The re-imposition of a “hard” border between Northern Ireland and Eire will affect progress in demolishing community barriers. Northern Ireland’s economy will also be far more adversely affected by Brexit than other parts of Britain because of its dependence on EU agricultural subsidies. And there will be domestic political pressure on the Dublin government to interfere in Northern Irish affairs, thus likely inflaming the passions of Protestant Ulster loyalists.

The peace agreement is already tottering, with the collapse on January 16 of the province’s power-sharing executive joining the loyalist Democratic Unionist Party and the republican Sinn Fein. New elections were held on Friday, March 3, but early returns suggest there will be no clear result, and London may have to impose direct rule. That will set back the development of devolved self-government in Northern Ireland. Prolonged direct rule by London could well see the province stripped of the moderate political actors who have begun to mature during the two decades of peace.

Unlike in Scotland, however, there is no clear path by which Northern Ireland could maintain its desired relationship with the EU by, for example, opting to leave the UK and join the Irish Republic.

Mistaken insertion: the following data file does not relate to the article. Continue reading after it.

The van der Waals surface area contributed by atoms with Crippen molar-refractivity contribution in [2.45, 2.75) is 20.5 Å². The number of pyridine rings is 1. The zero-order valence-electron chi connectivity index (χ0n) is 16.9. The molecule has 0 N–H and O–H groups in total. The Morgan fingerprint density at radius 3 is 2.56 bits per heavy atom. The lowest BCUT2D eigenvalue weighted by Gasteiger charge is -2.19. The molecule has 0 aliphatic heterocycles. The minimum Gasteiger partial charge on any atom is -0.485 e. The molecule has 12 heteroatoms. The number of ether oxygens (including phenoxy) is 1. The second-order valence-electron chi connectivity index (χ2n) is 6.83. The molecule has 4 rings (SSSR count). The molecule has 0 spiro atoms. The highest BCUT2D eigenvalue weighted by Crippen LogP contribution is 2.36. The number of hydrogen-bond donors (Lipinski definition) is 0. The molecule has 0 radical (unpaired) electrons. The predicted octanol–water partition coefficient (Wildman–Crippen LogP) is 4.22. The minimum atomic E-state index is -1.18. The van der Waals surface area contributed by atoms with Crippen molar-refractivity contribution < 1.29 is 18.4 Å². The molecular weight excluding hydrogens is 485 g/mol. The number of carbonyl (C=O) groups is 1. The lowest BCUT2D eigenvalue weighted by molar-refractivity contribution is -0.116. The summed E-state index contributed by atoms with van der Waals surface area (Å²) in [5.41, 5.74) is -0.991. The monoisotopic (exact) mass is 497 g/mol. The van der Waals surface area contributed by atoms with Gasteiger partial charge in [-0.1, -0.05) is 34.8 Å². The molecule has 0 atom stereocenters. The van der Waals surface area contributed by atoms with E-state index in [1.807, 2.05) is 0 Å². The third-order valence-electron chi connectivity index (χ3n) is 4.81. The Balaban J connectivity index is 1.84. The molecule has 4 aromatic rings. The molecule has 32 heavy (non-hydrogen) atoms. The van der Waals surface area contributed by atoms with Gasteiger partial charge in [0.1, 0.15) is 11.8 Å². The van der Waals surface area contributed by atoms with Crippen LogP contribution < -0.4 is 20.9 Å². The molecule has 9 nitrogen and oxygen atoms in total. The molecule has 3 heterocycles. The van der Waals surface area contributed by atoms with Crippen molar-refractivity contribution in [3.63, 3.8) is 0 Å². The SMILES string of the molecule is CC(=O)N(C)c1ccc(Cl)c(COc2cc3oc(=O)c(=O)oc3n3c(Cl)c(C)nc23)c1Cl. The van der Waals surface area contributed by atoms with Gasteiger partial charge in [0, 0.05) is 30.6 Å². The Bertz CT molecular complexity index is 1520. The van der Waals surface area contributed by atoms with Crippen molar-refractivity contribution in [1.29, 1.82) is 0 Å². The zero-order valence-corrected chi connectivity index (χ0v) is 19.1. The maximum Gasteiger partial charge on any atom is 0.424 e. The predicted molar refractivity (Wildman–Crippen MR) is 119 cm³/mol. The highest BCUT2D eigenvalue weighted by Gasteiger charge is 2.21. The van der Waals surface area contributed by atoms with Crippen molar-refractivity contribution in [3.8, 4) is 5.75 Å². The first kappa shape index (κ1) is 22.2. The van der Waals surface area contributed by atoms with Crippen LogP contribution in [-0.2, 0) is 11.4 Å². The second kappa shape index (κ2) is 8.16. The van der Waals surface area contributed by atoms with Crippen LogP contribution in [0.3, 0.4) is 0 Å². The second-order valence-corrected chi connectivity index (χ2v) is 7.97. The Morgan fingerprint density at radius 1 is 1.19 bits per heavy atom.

Sturgeon will set out her argument for a new Scottish independence referendum when she addresses her party’s annual meeting later this month. From what she has said and written already, it is evident Sturgeon will make at least three arguments.

One is that her Scottish National Party was elected to the provincial government in May last year (before the Brexit vote) on the understanding that it “should have the right to hold another referendum if there is a significant and material change in the circumstances that prevailed in 2014, such as Scotland being taken out of the EU against our will.”

It is unarguable that the June Brexit referendum result was just such a material change in circumstance.

Another argument is that Sturgeon claims Prime Minister May has not fulfilled her promise to only start the process of taking Britain out of the EU once a common approach had been agreed with the British regional governments in Scotland, Wales and Northern Ireland.